British Cabinet split over foreign aid spending
Government Ministers have urged British Prime Minister Theresa May to drop Britain’s commitment to spending 0.7 per cent of national income on helping poorer countries, and have proposed diverting money to a new combined defense and security budget.
The UK, the world’s third-biggest donor, spends £13 billion per year on aid, and the Prime Minister has stood by the spending commitment despite pressure to reduce it following a series of scandals over where the money goes.
Some ministers believe Britain is doing more than its fair share when it comes to helping poorer countries, and point to the fact that the average spend by other wealthy nations is just 0.4 per cent of GNI.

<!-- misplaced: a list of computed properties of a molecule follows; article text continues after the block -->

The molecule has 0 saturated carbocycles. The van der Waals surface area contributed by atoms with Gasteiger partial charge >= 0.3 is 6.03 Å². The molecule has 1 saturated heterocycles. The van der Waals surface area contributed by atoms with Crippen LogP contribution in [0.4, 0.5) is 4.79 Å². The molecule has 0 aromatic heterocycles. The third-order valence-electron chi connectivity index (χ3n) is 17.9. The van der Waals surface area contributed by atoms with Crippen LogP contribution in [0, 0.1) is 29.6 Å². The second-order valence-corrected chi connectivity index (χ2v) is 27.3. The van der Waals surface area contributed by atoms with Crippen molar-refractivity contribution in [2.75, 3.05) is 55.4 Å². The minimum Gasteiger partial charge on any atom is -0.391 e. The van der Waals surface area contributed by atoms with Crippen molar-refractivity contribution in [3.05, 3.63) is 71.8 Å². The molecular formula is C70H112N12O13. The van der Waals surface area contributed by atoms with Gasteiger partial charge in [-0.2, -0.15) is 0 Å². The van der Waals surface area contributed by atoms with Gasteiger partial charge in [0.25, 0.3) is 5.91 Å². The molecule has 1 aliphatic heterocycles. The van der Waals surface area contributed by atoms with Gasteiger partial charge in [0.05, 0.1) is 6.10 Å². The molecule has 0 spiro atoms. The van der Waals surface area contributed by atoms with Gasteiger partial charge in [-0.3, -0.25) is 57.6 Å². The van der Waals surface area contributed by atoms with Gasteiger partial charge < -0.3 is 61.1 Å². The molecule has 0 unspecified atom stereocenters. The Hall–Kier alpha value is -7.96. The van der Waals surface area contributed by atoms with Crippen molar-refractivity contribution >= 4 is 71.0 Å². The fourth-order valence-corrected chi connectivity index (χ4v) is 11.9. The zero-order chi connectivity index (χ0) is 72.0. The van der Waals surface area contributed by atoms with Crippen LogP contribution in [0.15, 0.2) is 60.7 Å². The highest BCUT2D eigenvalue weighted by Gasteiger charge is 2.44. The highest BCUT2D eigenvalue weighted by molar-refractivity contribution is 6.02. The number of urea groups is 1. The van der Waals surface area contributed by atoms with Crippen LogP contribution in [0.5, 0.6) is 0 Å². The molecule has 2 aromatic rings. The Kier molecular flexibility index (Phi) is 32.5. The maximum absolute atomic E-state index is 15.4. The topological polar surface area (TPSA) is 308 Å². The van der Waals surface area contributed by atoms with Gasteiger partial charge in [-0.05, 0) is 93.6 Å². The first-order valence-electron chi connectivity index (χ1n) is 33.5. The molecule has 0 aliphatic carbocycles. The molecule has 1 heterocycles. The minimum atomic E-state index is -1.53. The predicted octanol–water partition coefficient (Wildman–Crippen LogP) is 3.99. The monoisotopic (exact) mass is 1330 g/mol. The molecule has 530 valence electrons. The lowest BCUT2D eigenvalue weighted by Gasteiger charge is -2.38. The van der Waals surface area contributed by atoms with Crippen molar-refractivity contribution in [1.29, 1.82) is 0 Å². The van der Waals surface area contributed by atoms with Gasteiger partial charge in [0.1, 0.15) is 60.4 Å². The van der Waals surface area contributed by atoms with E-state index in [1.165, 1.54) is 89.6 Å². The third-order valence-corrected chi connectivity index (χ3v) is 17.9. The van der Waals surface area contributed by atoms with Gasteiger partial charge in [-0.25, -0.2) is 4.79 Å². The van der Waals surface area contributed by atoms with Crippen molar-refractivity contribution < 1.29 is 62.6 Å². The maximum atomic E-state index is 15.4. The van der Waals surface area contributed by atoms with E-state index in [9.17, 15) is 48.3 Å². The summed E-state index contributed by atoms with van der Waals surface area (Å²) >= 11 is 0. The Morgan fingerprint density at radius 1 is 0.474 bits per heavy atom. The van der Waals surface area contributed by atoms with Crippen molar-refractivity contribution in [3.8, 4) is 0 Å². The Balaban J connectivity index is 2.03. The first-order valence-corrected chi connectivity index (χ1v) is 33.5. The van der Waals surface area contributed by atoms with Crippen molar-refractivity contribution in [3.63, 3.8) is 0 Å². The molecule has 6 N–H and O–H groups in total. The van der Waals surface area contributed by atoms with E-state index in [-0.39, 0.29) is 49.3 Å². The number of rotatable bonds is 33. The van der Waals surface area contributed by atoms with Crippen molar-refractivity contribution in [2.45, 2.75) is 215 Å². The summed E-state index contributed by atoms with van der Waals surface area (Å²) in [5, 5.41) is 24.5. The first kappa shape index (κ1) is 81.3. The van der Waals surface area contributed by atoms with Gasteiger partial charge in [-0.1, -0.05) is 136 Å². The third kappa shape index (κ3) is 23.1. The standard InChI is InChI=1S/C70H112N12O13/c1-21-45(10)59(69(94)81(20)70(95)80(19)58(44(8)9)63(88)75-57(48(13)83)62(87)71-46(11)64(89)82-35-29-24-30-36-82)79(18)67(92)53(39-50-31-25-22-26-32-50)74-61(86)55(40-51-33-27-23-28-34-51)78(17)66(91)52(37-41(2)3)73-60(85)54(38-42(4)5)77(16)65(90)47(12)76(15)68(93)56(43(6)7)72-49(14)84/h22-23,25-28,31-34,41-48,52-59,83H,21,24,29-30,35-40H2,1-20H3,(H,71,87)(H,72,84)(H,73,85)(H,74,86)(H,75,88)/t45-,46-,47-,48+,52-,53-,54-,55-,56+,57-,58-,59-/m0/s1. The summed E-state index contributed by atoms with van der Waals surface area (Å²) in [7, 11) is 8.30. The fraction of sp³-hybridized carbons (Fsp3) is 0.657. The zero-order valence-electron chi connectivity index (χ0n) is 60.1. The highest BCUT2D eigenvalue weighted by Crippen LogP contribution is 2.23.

In fact, the USA spends just 0.18 per cent.
Mrs May, however, has made it clear that she is a supporter of the 0.7 per cent spending pledge and remains “fully committed” to it. Priti Patel, the International Development Secretary, also sees the commitment as a key part of the post-Brexit “global Britain” brand.
A Whitehall source explained: “A lot of the world’s biggest problems, such as disease, mass migration and terrorism, are incubated in countries affected by conflict, such as Somalia, Yemen and South Sudan.
This entry was posted in Grantmaking, Humanitarian Aid, International Cooperation by Grant Montgomery.